It has been estimated that “qualified retirement benefits, IRAs, and life insurance proceeds may constitute as much as 75 to 80 percent of the intangible wealth of most middle-class Americans.”* Without planning, the law makes retirement benefits subject to estate AND income taxes at death (see chart at left).
Much of this tax liability can be minimized by stretching out the plan over the lifetime of a beneficiary, and coordinating the plan with the will or revocable trust in order to prevent funding the estate tax bill with plan assets. It is important to note that simply naming an individual beneficiary is not a guarantee that you will stretch out plan benefits. It certainly does nothing to prevent plan assets from being subject to estate tax.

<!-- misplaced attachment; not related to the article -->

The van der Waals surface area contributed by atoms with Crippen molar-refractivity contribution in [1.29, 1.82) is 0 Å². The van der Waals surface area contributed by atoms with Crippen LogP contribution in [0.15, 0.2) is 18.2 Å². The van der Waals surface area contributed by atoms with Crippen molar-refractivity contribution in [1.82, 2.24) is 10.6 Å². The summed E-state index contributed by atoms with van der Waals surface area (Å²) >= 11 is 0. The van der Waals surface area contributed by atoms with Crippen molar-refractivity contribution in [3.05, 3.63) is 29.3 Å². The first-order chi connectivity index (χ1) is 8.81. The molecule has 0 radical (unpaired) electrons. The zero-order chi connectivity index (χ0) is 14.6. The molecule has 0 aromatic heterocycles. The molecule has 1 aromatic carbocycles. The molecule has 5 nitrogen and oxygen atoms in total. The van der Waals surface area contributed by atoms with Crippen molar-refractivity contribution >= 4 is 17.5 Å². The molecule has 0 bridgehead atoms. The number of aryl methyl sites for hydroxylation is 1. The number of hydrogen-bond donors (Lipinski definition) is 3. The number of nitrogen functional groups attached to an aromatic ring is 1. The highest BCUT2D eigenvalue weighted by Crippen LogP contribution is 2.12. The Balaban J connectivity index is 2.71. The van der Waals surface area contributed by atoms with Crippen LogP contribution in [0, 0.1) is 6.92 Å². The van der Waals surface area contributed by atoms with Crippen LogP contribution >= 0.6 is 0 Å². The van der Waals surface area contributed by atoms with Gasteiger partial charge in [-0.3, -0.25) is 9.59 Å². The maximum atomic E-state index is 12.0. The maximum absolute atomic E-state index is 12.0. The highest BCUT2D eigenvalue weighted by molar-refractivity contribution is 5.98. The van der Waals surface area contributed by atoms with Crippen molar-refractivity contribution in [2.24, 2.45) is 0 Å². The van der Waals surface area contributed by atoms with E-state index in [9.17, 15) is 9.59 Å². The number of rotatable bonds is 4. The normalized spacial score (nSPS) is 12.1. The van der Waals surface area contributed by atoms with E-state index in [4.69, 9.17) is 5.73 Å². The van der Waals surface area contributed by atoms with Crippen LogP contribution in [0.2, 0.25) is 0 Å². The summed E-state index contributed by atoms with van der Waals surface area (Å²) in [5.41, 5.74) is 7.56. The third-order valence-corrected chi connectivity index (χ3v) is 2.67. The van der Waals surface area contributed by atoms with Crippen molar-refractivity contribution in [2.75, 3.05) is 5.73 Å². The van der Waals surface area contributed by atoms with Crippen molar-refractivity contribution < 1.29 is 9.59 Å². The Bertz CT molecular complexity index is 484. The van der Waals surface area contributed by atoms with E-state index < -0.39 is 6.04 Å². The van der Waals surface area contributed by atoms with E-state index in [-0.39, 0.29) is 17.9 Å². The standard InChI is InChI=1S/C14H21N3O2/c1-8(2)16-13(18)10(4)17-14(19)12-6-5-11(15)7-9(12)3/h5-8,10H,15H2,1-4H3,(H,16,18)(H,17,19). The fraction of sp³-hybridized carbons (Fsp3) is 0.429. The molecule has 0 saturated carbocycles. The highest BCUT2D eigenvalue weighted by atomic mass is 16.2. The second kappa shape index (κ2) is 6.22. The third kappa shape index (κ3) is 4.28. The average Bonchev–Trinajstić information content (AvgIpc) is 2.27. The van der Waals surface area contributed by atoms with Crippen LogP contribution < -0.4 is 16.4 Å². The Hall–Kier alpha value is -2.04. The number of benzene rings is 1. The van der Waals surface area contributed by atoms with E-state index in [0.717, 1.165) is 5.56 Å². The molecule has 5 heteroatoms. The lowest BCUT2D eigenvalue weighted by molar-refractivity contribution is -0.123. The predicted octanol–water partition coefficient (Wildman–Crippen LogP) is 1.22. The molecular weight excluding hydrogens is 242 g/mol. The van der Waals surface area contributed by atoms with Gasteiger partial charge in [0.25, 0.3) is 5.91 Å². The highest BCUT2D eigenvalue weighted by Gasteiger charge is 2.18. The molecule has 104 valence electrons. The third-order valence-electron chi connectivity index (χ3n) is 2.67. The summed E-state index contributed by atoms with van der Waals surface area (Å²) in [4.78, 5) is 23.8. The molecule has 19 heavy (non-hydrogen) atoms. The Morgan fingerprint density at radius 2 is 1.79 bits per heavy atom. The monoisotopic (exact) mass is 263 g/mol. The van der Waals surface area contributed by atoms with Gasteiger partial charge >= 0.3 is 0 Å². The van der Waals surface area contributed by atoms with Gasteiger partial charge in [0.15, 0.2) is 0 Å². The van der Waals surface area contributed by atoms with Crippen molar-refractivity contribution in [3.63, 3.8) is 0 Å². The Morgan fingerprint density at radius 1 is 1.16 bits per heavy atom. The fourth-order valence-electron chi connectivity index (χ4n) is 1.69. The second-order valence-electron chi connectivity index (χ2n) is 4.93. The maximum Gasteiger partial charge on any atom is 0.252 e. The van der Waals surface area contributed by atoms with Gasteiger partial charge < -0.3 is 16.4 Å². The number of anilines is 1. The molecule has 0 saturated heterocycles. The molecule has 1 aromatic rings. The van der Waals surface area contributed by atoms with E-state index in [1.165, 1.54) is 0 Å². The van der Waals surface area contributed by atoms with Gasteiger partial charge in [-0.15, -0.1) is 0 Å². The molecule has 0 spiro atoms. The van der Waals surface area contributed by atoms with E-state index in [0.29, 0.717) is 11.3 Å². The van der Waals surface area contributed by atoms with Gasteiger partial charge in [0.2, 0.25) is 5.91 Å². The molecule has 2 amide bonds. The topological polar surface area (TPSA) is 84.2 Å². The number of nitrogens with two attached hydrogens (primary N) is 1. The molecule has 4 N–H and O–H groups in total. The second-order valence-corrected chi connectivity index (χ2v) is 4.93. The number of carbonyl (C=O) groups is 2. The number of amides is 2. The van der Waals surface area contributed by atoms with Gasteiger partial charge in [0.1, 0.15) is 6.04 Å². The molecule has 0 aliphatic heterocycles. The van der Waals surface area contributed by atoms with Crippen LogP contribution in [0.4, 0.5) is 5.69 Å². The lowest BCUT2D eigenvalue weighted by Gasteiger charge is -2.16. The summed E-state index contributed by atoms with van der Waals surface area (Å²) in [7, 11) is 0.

The Law Offices of John C. Martin advises clients on ways to plan to minimize estate and income tax, coordinate beneficiary designations with the estate plan, and keep retirement plan assets in trust during a beneficiary’s lifetime. In particular, we advise clients on establishing Retirement Trusts. A Retirement Trust is a separate revocable trust which is named as beneficiary of your retirement plan. Naming a properly drafted Retirement Trust and coordinating the terms with the rest of your estate plan usually offers a much better tax result than naming an individual beneficiary. It also offers asset protection planning and legacy planning benefits. Please call us at 650.329.9500 if you would like more information.
* L. Mezzulo, An Estate Planner’s Guide to Qualified Retirement Plan Benefits (ABA Publications, 4th ed. 2007) at 1.